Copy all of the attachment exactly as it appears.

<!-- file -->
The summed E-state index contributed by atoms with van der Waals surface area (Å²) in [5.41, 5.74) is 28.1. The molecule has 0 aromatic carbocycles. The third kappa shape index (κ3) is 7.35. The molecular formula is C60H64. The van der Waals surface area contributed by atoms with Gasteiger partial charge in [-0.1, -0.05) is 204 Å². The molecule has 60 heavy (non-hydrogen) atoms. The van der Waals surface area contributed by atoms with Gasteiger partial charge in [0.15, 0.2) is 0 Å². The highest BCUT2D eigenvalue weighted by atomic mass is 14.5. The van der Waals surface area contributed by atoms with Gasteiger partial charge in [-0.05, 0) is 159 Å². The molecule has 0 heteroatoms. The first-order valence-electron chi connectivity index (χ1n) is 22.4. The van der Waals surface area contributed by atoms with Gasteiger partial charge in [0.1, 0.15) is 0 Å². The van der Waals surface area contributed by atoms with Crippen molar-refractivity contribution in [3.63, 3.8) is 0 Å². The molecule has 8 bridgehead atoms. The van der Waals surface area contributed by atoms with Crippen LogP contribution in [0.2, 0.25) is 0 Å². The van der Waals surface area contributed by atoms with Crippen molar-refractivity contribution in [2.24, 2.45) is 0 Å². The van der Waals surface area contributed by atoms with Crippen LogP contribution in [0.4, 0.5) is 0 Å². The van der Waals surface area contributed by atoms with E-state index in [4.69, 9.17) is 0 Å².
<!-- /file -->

The summed E-state index contributed by atoms with van der Waals surface area (Å²) in [5.41, 5.74) is 28.1. The molecule has 0 aromatic carbocycles. The third kappa shape index (κ3) is 7.35. The molecular formula is C60H64. The van der Waals surface area contributed by atoms with Gasteiger partial charge in [-0.1, -0.05) is 204 Å². The molecule has 60 heavy (non-hydrogen) atoms. The van der Waals surface area contributed by atoms with Gasteiger partial charge in [0.15, 0.2) is 0 Å². The highest BCUT2D eigenvalue weighted by atomic mass is 14.5. The van der Waals surface area contributed by atoms with Gasteiger partial charge in [-0.05, 0) is 159 Å². The molecule has 0 heteroatoms. The first-order valence-electron chi connectivity index (χ1n) is 22.4. The van der Waals surface area contributed by atoms with Gasteiger partial charge in [0.1, 0.15) is 0 Å². The van der Waals surface area contributed by atoms with Crippen molar-refractivity contribution in [3.63, 3.8) is 0 Å². The molecule has 8 bridgehead atoms. The van der Waals surface area contributed by atoms with Crippen LogP contribution in [0.2, 0.25) is 0 Å². The van der Waals surface area contributed by atoms with Crippen molar-refractivity contribution in [2.24, 2.45) is 0 Å². The van der Waals surface area contributed by atoms with Crippen LogP contribution in [0.4, 0.5) is 0 Å². The van der Waals surface area contributed by atoms with E-state index in [4.69, 9.17) is 0 Å².